Brothers sue Jussie Smollett’s lawyers, claiming defamation
CHICAGO (AP) — Two brothers who say they helped Jussie Smollett stage a racist and homophobic attack against himself filed a lawsuit Tuesday against the "Empire" actor's attorneys, alleging that they repeatedly asserted publicly that the brothers carried out a real, bigoted attack on Smollett despite knowing that wasn't true.
A lawyer for Olabinjo Osundairo and Abimbola Osundairo filed the federal lawsuit on behalf of the brothers. It names Mark Geragos and his law firm as defendants.
The suit contends that even after police and prosecutors alleged that the Jan. 29 attack was staged and after all charges were dropped against Smollett, Geragos and his firm continued to say publicly in widely reported statements that the brothers "led a criminally homophobic, racist and violent attack against Mr. Smollett," even though they knew that wasn't the case.
The lawsuit says that the lawyers' repeated statements that Smollett told the truth all along and that the brothers were lying caused them "significant emotional distress," and made them feel unsafe and alienated them from the local community.
The brothers didn't appear at a news conference their attorneys held Tuesday, but they issued a statement, saying "We have sat back and watched lie after lie being fabricated about us in the media only so one big lie can continue to have life. These lies are destroying our character and reputation in our personal and professional lives."
The lawsuit doesn't specify an exact amount of money the brothers are seeking, only that would it be more than $75,000 for "appropriate compensatory damages, punitive damages, and costs" stemming from the alleged defamation.
Geragos didn't immediately reply to messages seeking comment about the lawsuit.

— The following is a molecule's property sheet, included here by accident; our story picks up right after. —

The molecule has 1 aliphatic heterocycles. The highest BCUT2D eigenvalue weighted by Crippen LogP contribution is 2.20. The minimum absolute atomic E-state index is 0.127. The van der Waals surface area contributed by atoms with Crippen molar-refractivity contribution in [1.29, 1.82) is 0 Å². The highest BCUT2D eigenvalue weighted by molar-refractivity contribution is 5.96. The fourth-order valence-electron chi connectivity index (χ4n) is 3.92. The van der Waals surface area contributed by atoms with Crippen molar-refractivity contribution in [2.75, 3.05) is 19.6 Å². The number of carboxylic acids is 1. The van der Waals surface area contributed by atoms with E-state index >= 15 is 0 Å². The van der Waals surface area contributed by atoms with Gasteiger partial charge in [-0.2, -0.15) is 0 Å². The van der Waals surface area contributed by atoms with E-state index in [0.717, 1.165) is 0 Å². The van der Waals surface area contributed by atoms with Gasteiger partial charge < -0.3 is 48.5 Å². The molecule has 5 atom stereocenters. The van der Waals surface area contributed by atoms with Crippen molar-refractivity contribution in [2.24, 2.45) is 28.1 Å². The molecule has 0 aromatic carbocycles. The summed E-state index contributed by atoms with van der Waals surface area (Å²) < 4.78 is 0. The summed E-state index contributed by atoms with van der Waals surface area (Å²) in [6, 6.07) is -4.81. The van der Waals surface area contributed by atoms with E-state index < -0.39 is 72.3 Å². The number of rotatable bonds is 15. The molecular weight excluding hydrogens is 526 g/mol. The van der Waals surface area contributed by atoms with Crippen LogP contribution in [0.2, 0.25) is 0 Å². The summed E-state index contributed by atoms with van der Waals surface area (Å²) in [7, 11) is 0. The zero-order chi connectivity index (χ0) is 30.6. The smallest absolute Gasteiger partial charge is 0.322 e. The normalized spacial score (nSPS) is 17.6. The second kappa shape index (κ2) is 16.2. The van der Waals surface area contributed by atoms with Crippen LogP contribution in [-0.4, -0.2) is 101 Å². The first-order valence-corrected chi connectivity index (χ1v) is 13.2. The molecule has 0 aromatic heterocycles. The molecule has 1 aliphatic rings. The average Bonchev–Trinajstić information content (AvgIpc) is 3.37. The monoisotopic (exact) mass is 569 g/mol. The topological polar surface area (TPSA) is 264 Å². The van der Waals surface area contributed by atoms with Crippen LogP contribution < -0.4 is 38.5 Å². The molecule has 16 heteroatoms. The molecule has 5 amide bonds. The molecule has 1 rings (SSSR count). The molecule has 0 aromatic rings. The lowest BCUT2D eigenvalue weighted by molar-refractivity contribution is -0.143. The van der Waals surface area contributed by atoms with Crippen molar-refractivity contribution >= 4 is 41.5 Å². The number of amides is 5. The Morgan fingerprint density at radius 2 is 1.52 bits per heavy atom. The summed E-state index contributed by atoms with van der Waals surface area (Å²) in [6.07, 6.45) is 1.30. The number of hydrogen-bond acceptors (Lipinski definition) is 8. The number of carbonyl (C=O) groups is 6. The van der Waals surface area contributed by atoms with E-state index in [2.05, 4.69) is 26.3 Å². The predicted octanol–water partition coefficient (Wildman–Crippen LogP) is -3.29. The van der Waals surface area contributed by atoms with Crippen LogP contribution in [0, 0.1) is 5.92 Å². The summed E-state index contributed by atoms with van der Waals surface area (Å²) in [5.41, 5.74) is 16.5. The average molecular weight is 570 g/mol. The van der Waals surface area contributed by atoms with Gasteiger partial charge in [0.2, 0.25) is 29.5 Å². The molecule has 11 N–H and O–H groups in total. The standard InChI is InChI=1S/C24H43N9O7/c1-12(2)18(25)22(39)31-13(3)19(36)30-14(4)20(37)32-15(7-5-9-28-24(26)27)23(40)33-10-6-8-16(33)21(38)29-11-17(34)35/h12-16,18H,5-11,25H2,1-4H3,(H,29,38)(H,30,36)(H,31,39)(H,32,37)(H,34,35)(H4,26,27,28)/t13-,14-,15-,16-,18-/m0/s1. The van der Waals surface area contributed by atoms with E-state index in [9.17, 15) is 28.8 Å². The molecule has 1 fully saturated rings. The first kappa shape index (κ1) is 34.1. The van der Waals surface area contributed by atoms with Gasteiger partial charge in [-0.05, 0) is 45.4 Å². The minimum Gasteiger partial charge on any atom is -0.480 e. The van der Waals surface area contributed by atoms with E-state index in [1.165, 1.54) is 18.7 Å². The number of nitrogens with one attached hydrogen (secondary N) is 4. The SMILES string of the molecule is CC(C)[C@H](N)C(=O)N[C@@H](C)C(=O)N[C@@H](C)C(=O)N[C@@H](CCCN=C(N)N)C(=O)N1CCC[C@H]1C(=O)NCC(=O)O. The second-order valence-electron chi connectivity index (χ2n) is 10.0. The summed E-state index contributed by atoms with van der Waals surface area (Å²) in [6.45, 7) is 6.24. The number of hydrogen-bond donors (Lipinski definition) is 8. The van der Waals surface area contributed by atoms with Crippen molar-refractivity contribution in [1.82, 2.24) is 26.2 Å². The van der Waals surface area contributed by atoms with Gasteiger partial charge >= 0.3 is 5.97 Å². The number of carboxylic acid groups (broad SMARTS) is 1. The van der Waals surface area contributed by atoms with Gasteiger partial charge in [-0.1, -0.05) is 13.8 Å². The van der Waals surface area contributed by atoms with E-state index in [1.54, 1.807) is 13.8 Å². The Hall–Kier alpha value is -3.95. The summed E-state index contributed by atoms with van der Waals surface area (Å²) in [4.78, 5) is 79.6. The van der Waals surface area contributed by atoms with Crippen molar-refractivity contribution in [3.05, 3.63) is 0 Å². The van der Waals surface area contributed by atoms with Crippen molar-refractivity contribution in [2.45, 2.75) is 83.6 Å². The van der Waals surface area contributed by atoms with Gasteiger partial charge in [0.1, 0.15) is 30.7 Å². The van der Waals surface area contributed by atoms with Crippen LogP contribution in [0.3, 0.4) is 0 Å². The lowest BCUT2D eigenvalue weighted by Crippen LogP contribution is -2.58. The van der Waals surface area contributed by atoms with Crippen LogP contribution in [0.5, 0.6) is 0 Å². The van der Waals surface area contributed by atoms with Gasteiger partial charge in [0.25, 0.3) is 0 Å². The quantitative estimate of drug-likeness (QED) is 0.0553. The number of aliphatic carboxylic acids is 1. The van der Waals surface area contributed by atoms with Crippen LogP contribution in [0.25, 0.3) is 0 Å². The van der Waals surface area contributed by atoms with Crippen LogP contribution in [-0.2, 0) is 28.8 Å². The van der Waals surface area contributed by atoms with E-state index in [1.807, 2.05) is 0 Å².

"Same-sex sexual activity is illegal in Nigeria, which can result in 14 years of imprisonment," the lawsuit says. "If the accused is married, the punishment is death by stoning."
It also accuses Smollett of taking advantage of the brothers' own aspirations to establish TV and movie careers by manipulating them into taking part in the alleged hoax.
"In short, Mr. Smollett used his clout as a wealthy actor to influence Plaintiffs, who were in a subordinate relationship to him and were aspiring to 'make it' in Hollywood," the lawsuit contends.
Police allege that Smollett paid the brothers to help him stage an attack in which he said two masked men beat him, hurled racist and homophobic slurs at him, doused him with a chemical substance and looped a rope around his neck.
Smollett, who is black and gay, maintains that the attack wasn't staged. In the weeks after the alleged attack police arrested the Osundairo brothers on suspicion of assaulting Smollett but released them without charges. A police spokesman said the two were no longer considered suspects and that investigators had new evidence after questioning them.
About a week after police questioned the brothers Smollett was charged with felony disorderly conduct and accused of making a false police report about the attack. The Cook County state's attorney's office abruptly dropped charges against Smollett in March. The city of Chicago has since sued Smollett seeking repayment for costs of investigating his case.